A year ago, the topic was What’s your favorite licensed game?, which complements the this year’s “What game would you like to see licensed?” question. My answer still remains the same, although I’d add a third runner-up: the Ghostbusters RPG from West End Games.

Here’s my response from last year:


Second runner-up would be Marvel Heroic Roleplaying from Margaret Weis Productions. It’s the first superhero game I’ve played where the game actually felt like a comic book. Our cosmic-level hero was ripped out of space and time to be rebuked by his superior for all the choices he made, right in the middle of a huge fight, with the mental battle against the angelic supervisor just as important as the physical battle against Ultron. It felt just like a comic book – a Marvel comic book.

First runner-up is the Star Wars line of role-playing games from Fantasy Flight Games. I have only run a few games with that as a one-shot, but man, do I love the system and the way that players can have input into what’s happening. While I liked the d6 system from West End Games, the FFG versions seem to add more action and adventure into the game session. Plus, the artwork and layout of the line is fantastic.

prophecy girlThe two above are great games and are serious contenders for the top spot, but I have to give that to Eden Studio’s Buffy: The Vampire Slayer. The writing style (and overwrought trade dress) are perfect to drop the player right into the setting. The Cinematic version of Unisystem was developed for the action movie feel displayed in the show, much how the Heroic version of Cortex Plus was developed for Marvel, above. The terminology for skills – fighting with weapons was termed “Getting Medieval”, shooting was “Gun Fu” – echoed the Buffiness of the setting.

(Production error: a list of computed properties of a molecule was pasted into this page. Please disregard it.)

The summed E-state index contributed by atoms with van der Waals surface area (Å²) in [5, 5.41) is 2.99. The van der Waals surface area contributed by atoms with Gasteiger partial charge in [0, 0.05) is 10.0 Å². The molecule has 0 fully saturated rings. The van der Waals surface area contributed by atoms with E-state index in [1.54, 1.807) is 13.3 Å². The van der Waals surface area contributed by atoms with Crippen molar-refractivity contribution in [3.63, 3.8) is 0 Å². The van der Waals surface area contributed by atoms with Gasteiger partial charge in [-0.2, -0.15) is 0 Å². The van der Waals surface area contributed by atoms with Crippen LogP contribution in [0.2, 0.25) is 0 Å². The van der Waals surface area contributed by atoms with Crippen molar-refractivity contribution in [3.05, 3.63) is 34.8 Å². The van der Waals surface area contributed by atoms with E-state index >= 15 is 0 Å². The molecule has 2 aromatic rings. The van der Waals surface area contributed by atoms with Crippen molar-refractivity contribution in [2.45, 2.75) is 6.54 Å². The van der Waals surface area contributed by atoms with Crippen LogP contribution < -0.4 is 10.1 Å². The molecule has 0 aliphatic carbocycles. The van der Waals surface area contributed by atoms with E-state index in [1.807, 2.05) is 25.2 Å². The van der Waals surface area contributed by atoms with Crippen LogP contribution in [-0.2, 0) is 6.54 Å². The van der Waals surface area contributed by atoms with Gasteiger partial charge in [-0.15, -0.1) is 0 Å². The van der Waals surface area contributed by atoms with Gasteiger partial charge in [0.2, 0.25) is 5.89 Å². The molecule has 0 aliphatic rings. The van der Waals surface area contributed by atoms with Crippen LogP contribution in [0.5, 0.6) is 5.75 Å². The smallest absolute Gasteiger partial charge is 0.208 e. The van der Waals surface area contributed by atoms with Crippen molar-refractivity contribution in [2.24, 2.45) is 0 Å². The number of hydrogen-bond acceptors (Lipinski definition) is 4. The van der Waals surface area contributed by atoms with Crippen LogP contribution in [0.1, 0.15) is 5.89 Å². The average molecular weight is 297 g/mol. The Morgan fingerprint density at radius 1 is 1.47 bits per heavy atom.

Not only is B:tVS fast to play, it’s also low on prep – a huge bonus for GMs like me. Players stat out their characters, breaking them down into about twenty skills plus a handful of attributes. Antagonists only have three stats to keep track of. It’s a good mix of traditional roleplaying game character creation for the players and ultra-simple light gaming for the GM. (It also made me realize that I didn’t have to play the same game that the other players were. To create a Blue Planet character, you have to go through this insane lifepath system (for NPCs, too!). While the players did that, all the NPCs they met were effectively Ghostbusters characters with Muscle, Moves, Brains, and Cool.)

The action is all on the heroes too: if you play Buffy, it’s the players making all of the dice rolls (which felt very strange the first time I played it).

Even though I haven’t played it in years, Buffy is one of the older RPGs that I still own in print format. It’s just that good.

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